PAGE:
U of L pro­fes­sor named ‘tier 2’ Canada Re­search Chair


AUniver­sity of Leth­bridge pro­fes­sor work­ing in a new-age field of med­i­cal re­search has been named a “tier 2” Canada Re­search Chair by the fed­eral gov­ern­ment.

Athana­sios Zovoilis, a pro­fes­sor in the chem­istry and bio­chem­istry de­part­ment at U of L, is a spe­cial­ist in bioin­for­mat­ics and ge­nomics. It’s a new dis­ci­pline that pro­vides the com­puter pro­grams that can read and an­a­lyze the data pro­duced by mod­ern se­quencers.

In ad­di­tion to $500,000 in funding through the Canada Re­search Chair pro­gram, Zovoilis will re­ceive more than $53,000 from the Canada Foun­da­tion for In­no­va­tion’s John R. Evans Lead­ers Fund for lab­o­ra­tory tools and equip­ment.

Zovoilis came to Leth­bridge from Har­vard Univer­sity in Bos­ton to es­tab­lish and pur­sue a re­search pro­gram aimed at de­vel­op­ing per­son­al­ized treat­ments for dis­eases like cancer and de­men­tia.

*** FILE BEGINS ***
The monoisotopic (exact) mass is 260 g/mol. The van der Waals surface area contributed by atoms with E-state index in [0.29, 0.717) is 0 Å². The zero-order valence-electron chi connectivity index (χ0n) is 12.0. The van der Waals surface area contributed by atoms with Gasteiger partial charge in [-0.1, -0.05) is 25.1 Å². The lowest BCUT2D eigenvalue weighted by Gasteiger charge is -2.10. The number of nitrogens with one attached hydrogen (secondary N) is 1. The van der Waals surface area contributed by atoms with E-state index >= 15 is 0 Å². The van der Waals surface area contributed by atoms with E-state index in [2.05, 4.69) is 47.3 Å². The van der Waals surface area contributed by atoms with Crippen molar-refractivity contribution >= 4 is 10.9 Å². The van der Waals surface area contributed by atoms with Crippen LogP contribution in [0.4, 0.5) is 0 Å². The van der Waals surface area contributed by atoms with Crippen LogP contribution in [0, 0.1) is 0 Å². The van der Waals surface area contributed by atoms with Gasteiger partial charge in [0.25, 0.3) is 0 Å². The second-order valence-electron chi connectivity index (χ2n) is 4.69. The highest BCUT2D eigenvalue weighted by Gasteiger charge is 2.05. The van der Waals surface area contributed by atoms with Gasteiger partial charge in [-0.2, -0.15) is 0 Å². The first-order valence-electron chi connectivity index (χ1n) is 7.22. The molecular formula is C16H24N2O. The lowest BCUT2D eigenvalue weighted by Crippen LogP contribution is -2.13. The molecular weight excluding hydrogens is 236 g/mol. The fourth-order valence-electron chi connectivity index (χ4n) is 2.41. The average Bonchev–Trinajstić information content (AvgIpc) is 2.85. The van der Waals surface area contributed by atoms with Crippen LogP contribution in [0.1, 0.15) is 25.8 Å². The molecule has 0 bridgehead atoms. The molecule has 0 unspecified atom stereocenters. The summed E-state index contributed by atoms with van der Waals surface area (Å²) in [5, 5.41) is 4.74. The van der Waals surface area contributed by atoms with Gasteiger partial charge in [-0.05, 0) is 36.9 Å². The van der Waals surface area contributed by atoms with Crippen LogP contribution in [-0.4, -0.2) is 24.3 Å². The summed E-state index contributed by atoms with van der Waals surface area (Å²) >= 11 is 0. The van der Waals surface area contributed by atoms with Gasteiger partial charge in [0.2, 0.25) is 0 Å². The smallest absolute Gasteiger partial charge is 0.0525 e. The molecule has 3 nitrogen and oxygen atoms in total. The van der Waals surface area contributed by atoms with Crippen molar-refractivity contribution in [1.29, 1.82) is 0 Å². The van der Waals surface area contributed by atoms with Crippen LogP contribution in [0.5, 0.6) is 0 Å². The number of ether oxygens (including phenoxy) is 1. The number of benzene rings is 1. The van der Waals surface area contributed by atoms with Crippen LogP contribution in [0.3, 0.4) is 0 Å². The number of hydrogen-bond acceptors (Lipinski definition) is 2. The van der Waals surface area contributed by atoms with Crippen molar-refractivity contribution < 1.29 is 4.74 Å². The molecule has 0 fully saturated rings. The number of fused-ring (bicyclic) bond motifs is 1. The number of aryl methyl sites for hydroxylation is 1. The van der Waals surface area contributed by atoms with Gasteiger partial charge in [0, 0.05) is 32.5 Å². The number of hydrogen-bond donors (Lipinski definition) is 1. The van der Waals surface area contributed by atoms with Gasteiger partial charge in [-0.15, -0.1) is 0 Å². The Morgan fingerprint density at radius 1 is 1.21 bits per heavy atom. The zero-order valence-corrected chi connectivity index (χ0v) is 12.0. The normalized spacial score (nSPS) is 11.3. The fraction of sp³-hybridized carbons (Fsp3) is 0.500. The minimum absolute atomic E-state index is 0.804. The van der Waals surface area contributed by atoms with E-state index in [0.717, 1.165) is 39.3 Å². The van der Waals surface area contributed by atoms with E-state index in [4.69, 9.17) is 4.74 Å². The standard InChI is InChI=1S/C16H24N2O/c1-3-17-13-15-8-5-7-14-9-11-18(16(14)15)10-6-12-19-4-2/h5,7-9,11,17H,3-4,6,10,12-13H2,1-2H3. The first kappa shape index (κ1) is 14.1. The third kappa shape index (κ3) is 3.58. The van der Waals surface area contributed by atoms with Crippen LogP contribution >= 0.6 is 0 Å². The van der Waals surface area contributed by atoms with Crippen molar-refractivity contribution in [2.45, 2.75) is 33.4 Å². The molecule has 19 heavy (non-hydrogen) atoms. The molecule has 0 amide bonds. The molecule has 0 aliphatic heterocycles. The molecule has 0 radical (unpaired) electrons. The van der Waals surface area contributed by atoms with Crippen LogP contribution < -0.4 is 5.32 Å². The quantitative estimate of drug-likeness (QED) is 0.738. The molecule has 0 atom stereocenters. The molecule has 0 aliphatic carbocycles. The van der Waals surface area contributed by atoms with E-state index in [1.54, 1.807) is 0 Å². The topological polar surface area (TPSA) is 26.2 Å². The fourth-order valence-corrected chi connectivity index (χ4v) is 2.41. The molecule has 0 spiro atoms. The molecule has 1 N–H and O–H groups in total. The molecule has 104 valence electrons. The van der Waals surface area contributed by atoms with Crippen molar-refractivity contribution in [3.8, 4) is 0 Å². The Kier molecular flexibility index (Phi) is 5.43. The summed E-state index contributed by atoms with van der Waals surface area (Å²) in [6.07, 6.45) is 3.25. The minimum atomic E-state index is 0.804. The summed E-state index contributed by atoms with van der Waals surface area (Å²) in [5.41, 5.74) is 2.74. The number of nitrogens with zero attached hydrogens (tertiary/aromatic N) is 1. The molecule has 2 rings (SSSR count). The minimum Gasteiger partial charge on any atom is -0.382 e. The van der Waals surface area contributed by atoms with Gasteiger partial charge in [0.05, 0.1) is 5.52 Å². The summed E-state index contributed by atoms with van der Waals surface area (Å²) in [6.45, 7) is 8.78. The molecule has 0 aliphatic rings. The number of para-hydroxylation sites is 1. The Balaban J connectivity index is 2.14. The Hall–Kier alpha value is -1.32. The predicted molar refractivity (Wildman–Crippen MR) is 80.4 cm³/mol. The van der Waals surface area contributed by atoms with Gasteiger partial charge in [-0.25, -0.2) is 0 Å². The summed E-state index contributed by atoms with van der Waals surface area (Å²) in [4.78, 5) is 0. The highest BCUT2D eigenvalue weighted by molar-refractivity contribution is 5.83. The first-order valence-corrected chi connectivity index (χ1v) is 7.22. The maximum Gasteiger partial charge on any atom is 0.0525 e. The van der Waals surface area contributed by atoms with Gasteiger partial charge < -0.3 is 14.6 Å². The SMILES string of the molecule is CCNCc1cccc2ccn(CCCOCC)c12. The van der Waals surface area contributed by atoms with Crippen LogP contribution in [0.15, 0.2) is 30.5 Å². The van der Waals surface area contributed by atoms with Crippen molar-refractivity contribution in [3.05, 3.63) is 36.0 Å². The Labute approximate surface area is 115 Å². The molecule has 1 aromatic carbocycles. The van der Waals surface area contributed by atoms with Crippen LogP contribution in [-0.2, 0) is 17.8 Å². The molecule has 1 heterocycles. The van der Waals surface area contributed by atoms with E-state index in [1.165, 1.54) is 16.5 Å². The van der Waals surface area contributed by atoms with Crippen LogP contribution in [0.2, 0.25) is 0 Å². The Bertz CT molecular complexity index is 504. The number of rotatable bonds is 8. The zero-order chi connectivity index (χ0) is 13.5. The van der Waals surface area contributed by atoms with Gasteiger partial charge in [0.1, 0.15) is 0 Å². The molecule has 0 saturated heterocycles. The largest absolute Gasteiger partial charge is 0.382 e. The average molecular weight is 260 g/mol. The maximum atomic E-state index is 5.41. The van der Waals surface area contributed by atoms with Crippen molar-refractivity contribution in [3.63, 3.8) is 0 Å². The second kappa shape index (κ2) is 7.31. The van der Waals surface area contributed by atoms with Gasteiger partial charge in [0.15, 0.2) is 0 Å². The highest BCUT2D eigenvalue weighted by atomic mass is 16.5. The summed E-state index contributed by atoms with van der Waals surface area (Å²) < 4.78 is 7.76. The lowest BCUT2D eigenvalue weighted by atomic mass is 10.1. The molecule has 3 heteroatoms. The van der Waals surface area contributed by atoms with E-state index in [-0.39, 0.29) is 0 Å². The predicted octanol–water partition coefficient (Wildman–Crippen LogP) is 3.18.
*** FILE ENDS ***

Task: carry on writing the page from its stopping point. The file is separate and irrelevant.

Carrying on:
“It was not a very dif­fi­cult de­ci­sion, I have to say,” says Zovoilis in a news re­lease. “Hav­ing lived in Canada be­fore, I know there’s sup­port for sci­ence, for fam­i­lies and for in­te­grat­ing peo­ple to the so­ci­ety. It makes the per­fect com­bi­na­tion.”

Orig­i­nally from Greece, Zovoilis be­gan med­i­cal stud­ies in his home­land and com­pleted them in Ger­many. Af­ter wit­ness­ing the im­pact of dis­eases like Alzheimer’s and cancer on mem­bers of his com­mu­nity, he knew he wanted a ca­reer where he could help peo­ple.

“I didn’t like this feel­ing of help­less­ness. That was one of the things that mo­ti­vated me to go to med­i­cal school,” he says.

While in med­i­cal school, molec­u­lar bi­ol­ogy cap­tured his in­ter­est. The Hu­man Genome Project was un­der­way and the re­search pos­si­bil­i­ties it pre­sented were cap­ti­vat­ing.

“A new era was start­ing and I de­cided to spe­cial­ize in it,” says Zovoilis. “I was con­vinced that if we want to fight Alzheimer’s and cancer we have to un­der­stand what’s hap­pen­ing at the molec­u­lar level in our cells. If we un­der­stand the ba­sic mech­a­nisms that un­der­lie these dis­eases then we will be able to fight them more ef­fi­ciently.”

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